Building out a strong business plan will also help with avoiding the next reason on the list by helping you to secure funding from investors and banks.

2. Not Having the Financial Funding they Need

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Perhaps the problem business owners tend to focus on the most, and one that every business has faced at one point or another, is lack of funding.

Successful business owners will know and anticipate their financial needs with proper planning. Like with a business plan, business owners tend to be excited to get their business operations up and running and can be guilty of a 'the money will work out' attitude.

As we saw earlier, only 50% of small businesses survive the first 10 years, making that mindset particularly precarious.

Be realistic about what you can do with the funding you and have, and the amount of funding you expect to receive. As mentioned, a solid business plan will help land more financing from investors.

It can also be helpful to calculate your cash burn rate and runway to see how long you sustain operations in their current state. 

3. Poor Management

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Many small business owners are great technicians, but lack business or management experience (even in a successful small business) - and that's ok!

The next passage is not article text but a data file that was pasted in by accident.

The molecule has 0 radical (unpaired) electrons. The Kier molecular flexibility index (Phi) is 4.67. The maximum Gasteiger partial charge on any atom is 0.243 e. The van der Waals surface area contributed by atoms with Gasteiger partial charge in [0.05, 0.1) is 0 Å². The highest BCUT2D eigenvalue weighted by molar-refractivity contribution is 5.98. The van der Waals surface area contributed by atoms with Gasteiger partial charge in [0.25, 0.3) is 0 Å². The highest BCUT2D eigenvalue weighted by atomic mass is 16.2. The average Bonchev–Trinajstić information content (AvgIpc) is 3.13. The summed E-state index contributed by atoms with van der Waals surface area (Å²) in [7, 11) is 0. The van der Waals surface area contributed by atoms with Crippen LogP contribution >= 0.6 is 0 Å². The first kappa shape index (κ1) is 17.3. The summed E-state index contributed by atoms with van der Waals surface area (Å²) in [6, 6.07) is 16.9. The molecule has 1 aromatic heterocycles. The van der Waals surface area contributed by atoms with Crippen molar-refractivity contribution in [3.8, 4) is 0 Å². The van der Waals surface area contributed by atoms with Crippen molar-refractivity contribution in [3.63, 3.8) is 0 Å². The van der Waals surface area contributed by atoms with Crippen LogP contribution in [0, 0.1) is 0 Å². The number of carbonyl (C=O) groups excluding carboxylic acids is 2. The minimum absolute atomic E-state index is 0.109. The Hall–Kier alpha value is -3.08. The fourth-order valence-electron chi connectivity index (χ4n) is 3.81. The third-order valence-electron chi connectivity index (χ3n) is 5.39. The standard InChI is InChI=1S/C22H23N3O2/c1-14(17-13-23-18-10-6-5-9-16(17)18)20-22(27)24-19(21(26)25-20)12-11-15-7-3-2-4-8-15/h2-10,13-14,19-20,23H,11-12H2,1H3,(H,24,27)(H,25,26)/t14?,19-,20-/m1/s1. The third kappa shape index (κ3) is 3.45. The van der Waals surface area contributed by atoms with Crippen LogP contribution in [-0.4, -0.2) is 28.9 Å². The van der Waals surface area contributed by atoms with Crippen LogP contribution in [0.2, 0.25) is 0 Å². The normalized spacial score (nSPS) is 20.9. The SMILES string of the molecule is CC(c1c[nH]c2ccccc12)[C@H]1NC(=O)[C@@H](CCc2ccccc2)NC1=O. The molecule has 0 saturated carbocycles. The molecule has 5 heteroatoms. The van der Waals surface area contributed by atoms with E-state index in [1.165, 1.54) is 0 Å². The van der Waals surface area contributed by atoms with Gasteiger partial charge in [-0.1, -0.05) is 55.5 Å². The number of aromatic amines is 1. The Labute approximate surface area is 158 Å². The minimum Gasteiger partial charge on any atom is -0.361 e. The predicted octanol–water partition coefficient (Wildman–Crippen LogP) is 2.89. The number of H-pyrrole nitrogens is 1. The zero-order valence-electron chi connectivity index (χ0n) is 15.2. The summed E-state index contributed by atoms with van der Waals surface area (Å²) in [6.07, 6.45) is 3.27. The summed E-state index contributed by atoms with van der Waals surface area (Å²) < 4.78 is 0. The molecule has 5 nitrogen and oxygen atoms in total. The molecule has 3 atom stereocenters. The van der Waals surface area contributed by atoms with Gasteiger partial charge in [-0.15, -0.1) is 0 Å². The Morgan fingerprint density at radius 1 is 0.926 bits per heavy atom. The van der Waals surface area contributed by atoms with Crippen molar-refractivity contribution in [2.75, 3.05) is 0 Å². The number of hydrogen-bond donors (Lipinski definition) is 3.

What do we mean by technicians? We mean that most business owners have a skill or a passion for a something that isn't small business administration or management.

For example, the owner of a bakery or restaurant probably has great recipes and a passion for creating incredible food. It's less likely that they have experience doing things like hiring employees, marketing, competitive analysis, managing employees, and pitching to investors, among the dozens of other tasks needed to successfully run a business.

Bookkeepers, financial advisors, freelance marketers, recruiters, and even your peers can all be great resources to hire or learn from.

4. Poor Cash Management

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According to a U.S. Bank study, 82 % of business failures are linked to poor cash management. That's a massive percentage for a preventable cause, but perhaps unsurprising even with a number of tools available to forecast and manage cash flow.

Again, the typical business owner is likely not a financial expert, and has a hundred different things they are doing each day to keep their business' operations running as smoothly as possible.